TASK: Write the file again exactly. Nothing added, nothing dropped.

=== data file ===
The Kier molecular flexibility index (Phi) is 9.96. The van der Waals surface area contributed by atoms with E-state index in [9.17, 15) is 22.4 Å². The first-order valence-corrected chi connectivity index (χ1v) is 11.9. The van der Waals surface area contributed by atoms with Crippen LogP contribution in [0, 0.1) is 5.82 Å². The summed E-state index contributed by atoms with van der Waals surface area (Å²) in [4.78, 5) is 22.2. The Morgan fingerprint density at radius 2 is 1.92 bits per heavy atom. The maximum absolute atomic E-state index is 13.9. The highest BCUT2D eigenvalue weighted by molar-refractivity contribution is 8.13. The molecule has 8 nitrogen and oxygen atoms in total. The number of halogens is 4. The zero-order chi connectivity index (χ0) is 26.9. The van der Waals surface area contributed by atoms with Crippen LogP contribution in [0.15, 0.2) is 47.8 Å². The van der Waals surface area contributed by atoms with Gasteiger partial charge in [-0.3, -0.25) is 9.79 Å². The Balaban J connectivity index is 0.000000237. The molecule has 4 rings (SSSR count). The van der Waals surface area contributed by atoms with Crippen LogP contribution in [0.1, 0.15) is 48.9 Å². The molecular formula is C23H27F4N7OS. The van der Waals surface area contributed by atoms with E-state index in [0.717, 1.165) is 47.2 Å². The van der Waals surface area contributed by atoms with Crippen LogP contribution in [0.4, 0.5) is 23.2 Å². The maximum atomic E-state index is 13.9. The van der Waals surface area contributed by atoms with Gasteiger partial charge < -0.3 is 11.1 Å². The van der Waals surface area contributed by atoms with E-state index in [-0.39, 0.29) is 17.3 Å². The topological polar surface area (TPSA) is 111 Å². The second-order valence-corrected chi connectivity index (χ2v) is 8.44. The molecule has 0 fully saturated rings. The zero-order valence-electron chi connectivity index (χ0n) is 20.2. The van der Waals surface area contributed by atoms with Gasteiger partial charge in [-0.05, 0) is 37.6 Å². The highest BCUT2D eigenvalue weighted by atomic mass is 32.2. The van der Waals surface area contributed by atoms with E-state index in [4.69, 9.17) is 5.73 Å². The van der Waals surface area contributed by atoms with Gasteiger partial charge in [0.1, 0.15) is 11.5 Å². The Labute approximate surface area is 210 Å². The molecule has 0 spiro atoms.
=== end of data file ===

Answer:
The Kier molecular flexibility index (Phi) is 9.96. The van der Waals surface area contributed by atoms with E-state index in [9.17, 15) is 22.4 Å². The first-order valence-corrected chi connectivity index (χ1v) is 11.9. The van der Waals surface area contributed by atoms with Crippen LogP contribution in [0, 0.1) is 5.82 Å². The summed E-state index contributed by atoms with van der Waals surface area (Å²) in [4.78, 5) is 22.2. The Morgan fingerprint density at radius 2 is 1.92 bits per heavy atom. The maximum absolute atomic E-state index is 13.9. The highest BCUT2D eigenvalue weighted by molar-refractivity contribution is 8.13. The molecule has 8 nitrogen and oxygen atoms in total. The number of halogens is 4. The zero-order chi connectivity index (χ0) is 26.9. The van der Waals surface area contributed by atoms with Crippen LogP contribution in [0.15, 0.2) is 47.8 Å². The van der Waals surface area contributed by atoms with Gasteiger partial charge in [-0.3, -0.25) is 9.79 Å². The Balaban J connectivity index is 0.000000237. The molecule has 4 rings (SSSR count). The van der Waals surface area contributed by atoms with Crippen LogP contribution in [0.1, 0.15) is 48.9 Å². The molecular formula is C23H27F4N7OS. The van der Waals surface area contributed by atoms with E-state index in [0.717, 1.165) is 47.2 Å². The van der Waals surface area contributed by atoms with Crippen LogP contribution in [0.4, 0.5) is 23.2 Å². The maximum atomic E-state index is 13.9. The van der Waals surface area contributed by atoms with Gasteiger partial charge < -0.3 is 11.1 Å². The van der Waals surface area contributed by atoms with E-state index in [-0.39, 0.29) is 17.3 Å². The topological polar surface area (TPSA) is 111 Å². The second-order valence-corrected chi connectivity index (χ2v) is 8.44. The molecule has 0 fully saturated rings. The zero-order valence-electron chi connectivity index (χ0n) is 20.2. The van der Waals surface area contributed by atoms with Gasteiger partial charge in [-0.05, 0) is 37.6 Å². The highest BCUT2D eigenvalue weighted by atomic mass is 32.2. The van der Waals surface area contributed by atoms with E-state index in [4.69, 9.17) is 5.73 Å². The van der Waals surface area contributed by atoms with Gasteiger partial charge in [0.1, 0.15) is 11.5 Å². The Labute approximate surface area is 210 Å². The molecule has 0 spiro atoms.